David O. Russell’s latest film, Amsterdam, features an all-star cast led by Christian Bale, Margot Robbie, and John David Washington. Set in 1933, three World War I veterans, two soldiers and a nurse, attempt to solve the mystery of a murdered woman. First suspected of the murder, they soon discover that a larger conspiracy is at play. 

A meandering story, it takes an awful long time before the stakes of the central mystery are revealed. For too much of the film, Amsterdam spins its wheels with clever dialogue and committed performances in scenes that go nowhere and seem unconnected to the story’s larger stakes.   

Amsterdam’s direction also lacks energy. The camera is too stationary with too many two-shots of characters delivering their lines. The walk-and-talks of The West Wing gave the dialogue-heavy scripts some dramatic urgency that could have been utilized here.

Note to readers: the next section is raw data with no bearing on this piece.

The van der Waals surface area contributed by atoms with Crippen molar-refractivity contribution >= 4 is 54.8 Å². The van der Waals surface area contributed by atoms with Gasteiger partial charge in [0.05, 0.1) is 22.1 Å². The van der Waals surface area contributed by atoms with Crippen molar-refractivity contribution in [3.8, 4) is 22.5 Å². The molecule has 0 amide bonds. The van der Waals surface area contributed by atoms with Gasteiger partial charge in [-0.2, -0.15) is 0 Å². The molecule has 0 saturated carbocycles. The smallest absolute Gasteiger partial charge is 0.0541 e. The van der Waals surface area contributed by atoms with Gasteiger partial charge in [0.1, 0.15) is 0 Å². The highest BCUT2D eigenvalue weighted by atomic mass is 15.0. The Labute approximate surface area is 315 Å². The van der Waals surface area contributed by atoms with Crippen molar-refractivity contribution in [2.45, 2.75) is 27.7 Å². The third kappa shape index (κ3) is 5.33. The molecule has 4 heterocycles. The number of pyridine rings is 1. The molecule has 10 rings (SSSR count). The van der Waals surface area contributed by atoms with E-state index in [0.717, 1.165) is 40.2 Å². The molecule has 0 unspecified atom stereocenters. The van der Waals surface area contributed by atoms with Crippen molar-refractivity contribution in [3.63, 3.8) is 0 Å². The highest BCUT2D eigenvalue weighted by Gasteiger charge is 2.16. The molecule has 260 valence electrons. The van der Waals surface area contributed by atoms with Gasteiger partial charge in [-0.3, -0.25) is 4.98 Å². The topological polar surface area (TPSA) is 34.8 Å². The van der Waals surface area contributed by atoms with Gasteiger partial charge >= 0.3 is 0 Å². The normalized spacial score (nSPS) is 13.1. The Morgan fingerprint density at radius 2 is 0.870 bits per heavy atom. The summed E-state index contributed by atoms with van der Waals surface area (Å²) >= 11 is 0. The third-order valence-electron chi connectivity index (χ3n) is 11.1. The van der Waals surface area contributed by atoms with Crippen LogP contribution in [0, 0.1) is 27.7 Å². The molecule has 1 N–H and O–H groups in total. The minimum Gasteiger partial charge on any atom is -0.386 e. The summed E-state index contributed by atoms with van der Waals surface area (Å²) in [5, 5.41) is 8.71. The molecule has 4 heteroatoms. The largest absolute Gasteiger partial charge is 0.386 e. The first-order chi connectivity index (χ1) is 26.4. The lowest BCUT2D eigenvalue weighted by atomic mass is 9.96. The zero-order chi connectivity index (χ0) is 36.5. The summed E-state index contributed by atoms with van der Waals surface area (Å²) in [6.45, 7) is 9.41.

For all that’s the case, there’s an easy chemistry and a lot of camaraderie, which ultimately make Amsterdam enjoyable and heart-warming. Sure, it doesn’t fit the expectations of a screwball comedy/mystery, but what does work are these actors. The ever-chameleonic Bale contorts his body in a characterization that fits a put-upon but resilient veteran, and Washington and Robbie sell the film’s happy and carefree scenes. The rest of the cast are all brilliant, especially the waspy pair of Anya Taylor-Joy and Rami Malek. 

Understood in retrospect, Amsterdam’s is compelling, but its telling doesn’t feel compelling. Normally, this would sink a film, but watching these actors buoys an otherwise uneven experience.